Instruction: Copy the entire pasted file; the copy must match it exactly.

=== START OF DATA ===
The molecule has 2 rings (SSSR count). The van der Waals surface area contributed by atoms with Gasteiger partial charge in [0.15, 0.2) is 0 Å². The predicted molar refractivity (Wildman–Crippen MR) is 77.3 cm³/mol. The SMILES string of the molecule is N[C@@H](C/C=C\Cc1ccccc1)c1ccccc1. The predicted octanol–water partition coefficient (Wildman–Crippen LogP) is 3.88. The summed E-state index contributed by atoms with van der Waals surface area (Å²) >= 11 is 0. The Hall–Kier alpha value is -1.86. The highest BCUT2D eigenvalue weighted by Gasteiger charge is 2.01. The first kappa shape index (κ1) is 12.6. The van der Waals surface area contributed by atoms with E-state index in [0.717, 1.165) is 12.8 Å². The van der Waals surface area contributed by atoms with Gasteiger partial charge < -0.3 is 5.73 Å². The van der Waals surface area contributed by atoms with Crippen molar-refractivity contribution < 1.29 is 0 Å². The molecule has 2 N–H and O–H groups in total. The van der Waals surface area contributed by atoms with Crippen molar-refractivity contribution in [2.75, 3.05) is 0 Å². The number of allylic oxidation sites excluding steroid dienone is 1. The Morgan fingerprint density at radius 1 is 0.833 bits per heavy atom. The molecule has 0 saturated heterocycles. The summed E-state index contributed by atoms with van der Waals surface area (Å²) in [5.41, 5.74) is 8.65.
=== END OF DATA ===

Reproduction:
The molecule has 2 rings (SSSR count). The van der Waals surface area contributed by atoms with Gasteiger partial charge in [0.15, 0.2) is 0 Å². The predicted molar refractivity (Wildman–Crippen MR) is 77.3 cm³/mol. The SMILES string of the molecule is N[C@@H](C/C=C\Cc1ccccc1)c1ccccc1. The predicted octanol–water partition coefficient (Wildman–Crippen LogP) is 3.88. The summed E-state index contributed by atoms with van der Waals surface area (Å²) >= 11 is 0. The Hall–Kier alpha value is -1.86. The highest BCUT2D eigenvalue weighted by Gasteiger charge is 2.01. The first kappa shape index (κ1) is 12.6. The van der Waals surface area contributed by atoms with E-state index in [0.717, 1.165) is 12.8 Å². The van der Waals surface area contributed by atoms with Gasteiger partial charge < -0.3 is 5.73 Å². The van der Waals surface area contributed by atoms with Crippen molar-refractivity contribution < 1.29 is 0 Å². The molecule has 2 N–H and O–H groups in total. The van der Waals surface area contributed by atoms with Crippen molar-refractivity contribution in [2.75, 3.05) is 0 Å². The number of allylic oxidation sites excluding steroid dienone is 1. The Morgan fingerprint density at radius 1 is 0.833 bits per heavy atom. The molecule has 0 saturated heterocycles. The summed E-state index contributed by atoms with van der Waals surface area (Å²) in [5.41, 5.74) is 8.65.